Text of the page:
Five-year surveillance for Burkholderia pseudomallei in Thailand from 2000 to 2004: prevalence and antimicrobial susceptibility.J Med Assoc Thai. 2009 Aug; 92 Suppl 4:S46-52.JM
To determine the prevalence and antibiotic susceptibility patterns of Burkholderia pseudomallei isolates in Thailand from 2000 to 2004.
MATERIAL AND METHOD
the data on WHONET from 28 hospitals participated in the National Antimicrobial Resistance Surveillance Thailand (NARST) surveillance program, was reviewed and analyzed for the prevalence and antimicrobial susceptibility patterns.
During the five-year surveillance, the prevalence of B. pseudomallei in clinical isolates was 69% in the Northeast, 14% in the North, 11.8% in the Center, and 5% in the South. Compared to other regions, the prevalence rate in the Northeast had gradually increased from 2000 to 2004. Burirum Hospital had the highest prevalence rate in this area. The majority of isolates were obtained from blood (44.9%), pus (25.6%), respiratory tract (13.3%), and urinary tract (6.3%). The isolates from unusual sites including bone marrow, heart, and placenta were less commonly noted (< 1%). Based on in vitro susceptibility results, all isolates in each region expressed high susceptibility to ceftazidime (> 98.5%), amoxicillin/clavulanic acid (> 95%), cefoperazone/sulbactam (> 98%), imipenem (98.5%), and meropenem (98%), but express less susceptibility to trimethoprim-sulfamethoxazole (< 53%). However, the susceptibility of B. pseudomallei to trimethoprim/ sulfamethoxazole determined by the disk diffusion method is unreliable; it must be performed by the minimal inhibitory concentration method.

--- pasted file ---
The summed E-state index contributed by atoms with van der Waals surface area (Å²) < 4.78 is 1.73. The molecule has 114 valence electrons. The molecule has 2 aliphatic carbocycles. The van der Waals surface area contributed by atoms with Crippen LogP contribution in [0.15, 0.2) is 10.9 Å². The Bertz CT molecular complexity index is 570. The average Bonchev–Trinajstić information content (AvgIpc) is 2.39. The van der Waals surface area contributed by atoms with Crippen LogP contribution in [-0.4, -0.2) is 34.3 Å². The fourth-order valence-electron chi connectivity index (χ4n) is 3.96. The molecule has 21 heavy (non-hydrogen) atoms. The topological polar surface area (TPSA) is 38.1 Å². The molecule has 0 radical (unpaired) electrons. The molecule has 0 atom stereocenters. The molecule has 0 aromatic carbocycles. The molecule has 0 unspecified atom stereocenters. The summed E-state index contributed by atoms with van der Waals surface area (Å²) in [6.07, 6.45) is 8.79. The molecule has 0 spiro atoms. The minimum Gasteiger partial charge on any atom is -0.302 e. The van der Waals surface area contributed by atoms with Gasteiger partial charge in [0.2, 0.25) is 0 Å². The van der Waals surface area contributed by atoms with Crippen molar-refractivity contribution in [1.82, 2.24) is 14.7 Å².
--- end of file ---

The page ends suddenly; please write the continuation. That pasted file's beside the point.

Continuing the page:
With the exception of the Northeast, the prevalence rate of B. pseudomallei remains stable for all regions in Thailand. The isolates obtained from blood and pus represent more than two-thirds of all clinical isolates. Antimicrobial susceptibility patterns showed no evidence of increased resistance to antimicrobials most commonly prescribed for the treatment of melioidosis.